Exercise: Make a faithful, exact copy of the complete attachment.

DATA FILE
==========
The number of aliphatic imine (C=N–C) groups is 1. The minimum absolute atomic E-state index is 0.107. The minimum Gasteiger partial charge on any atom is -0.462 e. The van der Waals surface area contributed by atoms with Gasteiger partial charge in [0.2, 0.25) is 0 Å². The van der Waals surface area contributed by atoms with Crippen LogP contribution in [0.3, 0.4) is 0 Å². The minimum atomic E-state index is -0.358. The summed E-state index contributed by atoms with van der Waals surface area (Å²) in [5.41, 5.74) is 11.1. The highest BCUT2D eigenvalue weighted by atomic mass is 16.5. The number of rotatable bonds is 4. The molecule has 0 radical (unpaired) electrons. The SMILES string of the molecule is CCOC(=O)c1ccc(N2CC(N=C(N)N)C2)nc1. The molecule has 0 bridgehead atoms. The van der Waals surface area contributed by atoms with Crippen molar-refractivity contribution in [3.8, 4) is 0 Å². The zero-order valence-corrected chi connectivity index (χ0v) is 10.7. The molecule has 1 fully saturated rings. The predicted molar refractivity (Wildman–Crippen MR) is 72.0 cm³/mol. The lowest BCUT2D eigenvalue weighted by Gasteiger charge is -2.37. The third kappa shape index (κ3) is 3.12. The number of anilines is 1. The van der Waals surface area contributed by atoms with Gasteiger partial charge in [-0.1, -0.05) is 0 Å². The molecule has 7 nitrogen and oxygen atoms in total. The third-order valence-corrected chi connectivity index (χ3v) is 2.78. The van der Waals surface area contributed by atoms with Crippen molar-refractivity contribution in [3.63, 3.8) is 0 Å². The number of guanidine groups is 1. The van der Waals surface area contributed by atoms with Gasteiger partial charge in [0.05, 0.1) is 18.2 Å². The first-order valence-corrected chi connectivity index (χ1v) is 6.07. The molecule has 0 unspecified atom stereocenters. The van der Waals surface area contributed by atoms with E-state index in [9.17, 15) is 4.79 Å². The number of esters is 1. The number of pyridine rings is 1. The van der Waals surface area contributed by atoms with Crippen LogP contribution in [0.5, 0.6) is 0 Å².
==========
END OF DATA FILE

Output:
The number of aliphatic imine (C=N–C) groups is 1. The minimum absolute atomic E-state index is 0.107. The minimum Gasteiger partial charge on any atom is -0.462 e. The van der Waals surface area contributed by atoms with Gasteiger partial charge in [0.2, 0.25) is 0 Å². The van der Waals surface area contributed by atoms with Crippen LogP contribution in [0.3, 0.4) is 0 Å². The minimum atomic E-state index is -0.358. The summed E-state index contributed by atoms with van der Waals surface area (Å²) in [5.41, 5.74) is 11.1. The highest BCUT2D eigenvalue weighted by atomic mass is 16.5. The number of rotatable bonds is 4. The molecule has 0 radical (unpaired) electrons. The SMILES string of the molecule is CCOC(=O)c1ccc(N2CC(N=C(N)N)C2)nc1. The molecule has 0 bridgehead atoms. The van der Waals surface area contributed by atoms with Crippen molar-refractivity contribution in [3.8, 4) is 0 Å². The zero-order valence-corrected chi connectivity index (χ0v) is 10.7. The molecule has 1 fully saturated rings. The predicted molar refractivity (Wildman–Crippen MR) is 72.0 cm³/mol. The lowest BCUT2D eigenvalue weighted by Gasteiger charge is -2.37. The third kappa shape index (κ3) is 3.12. The number of anilines is 1. The van der Waals surface area contributed by atoms with Gasteiger partial charge in [-0.1, -0.05) is 0 Å². The molecule has 7 nitrogen and oxygen atoms in total. The third-order valence-corrected chi connectivity index (χ3v) is 2.78. The van der Waals surface area contributed by atoms with Crippen molar-refractivity contribution in [3.63, 3.8) is 0 Å². The number of guanidine groups is 1. The van der Waals surface area contributed by atoms with Gasteiger partial charge in [0.05, 0.1) is 18.2 Å². The first-order valence-corrected chi connectivity index (χ1v) is 6.07. The molecule has 0 unspecified atom stereocenters. The van der Waals surface area contributed by atoms with E-state index in [9.17, 15) is 4.79 Å². The number of esters is 1. The number of pyridine rings is 1. The van der Waals surface area contributed by atoms with Crippen LogP contribution in [0.5, 0.6) is 0 Å².